By Erick Johnson
All hail the Queen!
She was given the crown of this column 17 years ago and during her magnificent reign, the Chicago Crusader’s Barbara Wright-Pryor graced the presence of some of the biggest names that performed in Chicago: Jessye Norman, Kathleen Battle and Renee Fleming, to name a few.
For over a decade, Wright-Pryor gave us the scoop on Chicago’s classical music scene in a column that is still a rarity in many Black newspapers in America. A classical music scholar in her own right, during her time on the throne, Wright-Pryor has become a beloved figure in the hallowed halls of the Symphony Center and the Lyric Opera. In her lifetime, these landmarks have become her palace and she their Queen. Now, after numerous columns and deadlines, Her Majesty is retiring. She will remain a fixture among many of her subjects at operas and symphonies, but her glorious reign at the Chicago Crusader has come to an end. A search for a successor will be a long one considering the big shoes Wright-Pryor leaves us to fill.
Last weekend was a fitting ending to Wright-Pryor’s reign as she held court and absorbed the sounds and elegance of two legendary artists of jazz nobility: Duke Ellington and Count Basie.
It happened inside Orchestra Hall at the Symphony Center, where acclaimed jazz legend Wynton Marsalis and his Jazz Lincoln Center Orchestra wrapped up a two-day feast on Ellington with The Battle Royale. The evening on Saturday was a two-hour duel between two world- renowned orchestras, Marsalis’ JLCO and Scotty Barnhart’s leadership of the Count Basie Orchestra.
For two hours, both orchestras wowed the audiences with an impressive repertoire of two of the greatest jazz artists in American history. The JLCO thrilled the crowds with Ellington’s 1938 masterpiece, “Braggin in Brass” while The Basie organization responded with a tamed but exuberant “Basie” by Ernie Wilkins. In a stunning reversal, The Basie orchestra thrilled the crowds with Ellington’s theme song, Billy Strayhorn’s “Take the A Train.” But rather than stage a rivalry, the two organizations displayed affection for one another and closed out the concert with an explosive and rousing joint performance of Count Basie’s signature piece, “One O’Clock Jump.”
The evening culminated Marsalis’ and the JLCO’s two-day residency at the Symphony Center. On Friday, the organization gave a two-hour performance entitled “Jazz in the Key of Life.” It was a soothing and refreshing trip down memory lane as the organization performed the works of Stevie Wonder, Chicago native Donny Hathaway and other artists.
But Ellington remains a big influence on Marsalis. Many of Ellington’s works are a major part of the JLCO repertory. At a Saturday matinee, “Jazz for Young People,” Marsalis explained to hundreds of children Ellington’s global influence on jazz and his unique use of various objects including a toilet plunger to produce warm, subtle tones from a trumpet and trombone.
The weekend was divine and it provided the perfect royal ending to Wright-Pryor’s career with the Crusader. On Friday, we went backstage and met Marsalis, whose band now heads to Asia for a long tour.
The most enjoyable part of my time with Wright-Pryor is watching her many friends and colleagues approach her with jokes, hugs and expressions of affection. In the eyes of many, she truly is a Queen. And in spite of the overwhelming presence of Marsalis and many talented musicians, Pryor somehow was the biggest guest of them all. For her contributions, she deserves praise and accolades for years of service and dedication to Blacks in the world of classical music. There are not many crusaders in this genre and like Ellington and Basie, Wright-Pryor is special. While she may have thought I came to hear Ellington’s works, the real reason was to learn more about this regal person. For years, this column had been about events, but this one will simply be about her. This cultural blue blood has earned it.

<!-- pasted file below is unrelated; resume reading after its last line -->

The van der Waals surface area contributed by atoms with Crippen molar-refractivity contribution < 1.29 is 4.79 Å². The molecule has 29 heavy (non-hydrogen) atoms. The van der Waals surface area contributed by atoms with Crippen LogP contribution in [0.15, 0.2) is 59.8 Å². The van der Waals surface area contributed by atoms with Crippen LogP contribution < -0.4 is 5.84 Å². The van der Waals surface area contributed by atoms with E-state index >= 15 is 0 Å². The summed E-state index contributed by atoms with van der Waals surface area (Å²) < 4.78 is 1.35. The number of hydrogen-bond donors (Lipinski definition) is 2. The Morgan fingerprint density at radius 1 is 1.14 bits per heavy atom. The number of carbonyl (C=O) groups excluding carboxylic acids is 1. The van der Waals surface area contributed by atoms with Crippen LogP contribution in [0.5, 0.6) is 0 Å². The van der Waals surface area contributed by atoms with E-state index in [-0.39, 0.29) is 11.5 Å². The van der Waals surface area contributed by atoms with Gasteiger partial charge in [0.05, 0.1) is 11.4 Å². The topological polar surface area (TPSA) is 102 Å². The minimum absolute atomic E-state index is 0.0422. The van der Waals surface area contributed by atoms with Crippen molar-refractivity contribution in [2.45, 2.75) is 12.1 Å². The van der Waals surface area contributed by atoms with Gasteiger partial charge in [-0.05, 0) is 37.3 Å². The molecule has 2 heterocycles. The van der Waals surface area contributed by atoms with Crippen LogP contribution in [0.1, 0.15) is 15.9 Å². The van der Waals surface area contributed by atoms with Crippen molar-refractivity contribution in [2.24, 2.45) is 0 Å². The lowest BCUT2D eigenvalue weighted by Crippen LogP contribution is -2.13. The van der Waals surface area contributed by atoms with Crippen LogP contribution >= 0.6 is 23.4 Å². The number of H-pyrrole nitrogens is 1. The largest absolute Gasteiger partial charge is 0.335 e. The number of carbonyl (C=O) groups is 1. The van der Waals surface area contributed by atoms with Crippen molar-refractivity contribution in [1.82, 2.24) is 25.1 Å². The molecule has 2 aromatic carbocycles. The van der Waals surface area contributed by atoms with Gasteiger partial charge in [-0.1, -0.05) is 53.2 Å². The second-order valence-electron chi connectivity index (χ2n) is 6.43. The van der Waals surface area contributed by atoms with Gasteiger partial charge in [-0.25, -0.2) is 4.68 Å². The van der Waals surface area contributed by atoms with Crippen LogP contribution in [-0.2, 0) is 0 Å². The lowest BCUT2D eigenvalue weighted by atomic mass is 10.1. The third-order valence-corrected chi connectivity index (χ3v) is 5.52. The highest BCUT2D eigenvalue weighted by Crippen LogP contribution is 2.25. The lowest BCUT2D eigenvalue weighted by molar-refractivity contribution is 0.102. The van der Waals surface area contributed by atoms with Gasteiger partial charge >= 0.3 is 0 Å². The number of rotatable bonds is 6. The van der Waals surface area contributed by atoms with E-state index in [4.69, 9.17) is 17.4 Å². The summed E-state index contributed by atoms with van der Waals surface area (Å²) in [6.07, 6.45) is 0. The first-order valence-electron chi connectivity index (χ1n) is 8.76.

After the matinee Saturday, I treated Her Majesty to a two-hour farewell lunch at tesori, a restaurant frequented by the musicians from the Chicago Symphony Orchestra. I had swordfish and the Queen had of all foods, a hamburger. We had fun. The food was good, but Wright-Pryor whet my appetite with her vast first-hand knowledge of famous singers and classical music. I was amazed and sad. Wright-Pryor’s 17 years with the Crusader has come to an end. While I recognized the name of this amazing woman for eight months, I was just getting to know her as she wrapped up her illustrious career with this newspaper.
As it turned out, Pryor’s career with the Crusader was supposed to last for only three months. When Wright-Pryor temporarily filled in after her predecessor, Theodore Charles Stone died in 1998, Crusader Editor and Publisher Dorothy R. Leavell asked her to take over the column while she searched for a permanent columnist.
“Let’s just say I was duped,” Wright-Pryor joked. “She said, just put in this press release and mention this performance and put in some pictures and that was that.”
A perfectionist, Wright-Pryor’s column went beyond the press release. It reflected her passion for the arts and her love for diversity in classical music.
The Chicago Crusader honored Wright-Pryor at its 75th Anniversary Gala last June at The Loews Hotel in Chicago. Wright-Pryor, who sold the paper when she was very young, received the Crusading Pioneering award. The Crusader was surprised by Wright-Pryor’s impending retirement but the newspaper thanks her for introducing classical music through journalism.
Farewell to a Queen for her years of uncompromising service and thanks to a Duke and Count for a great weekend.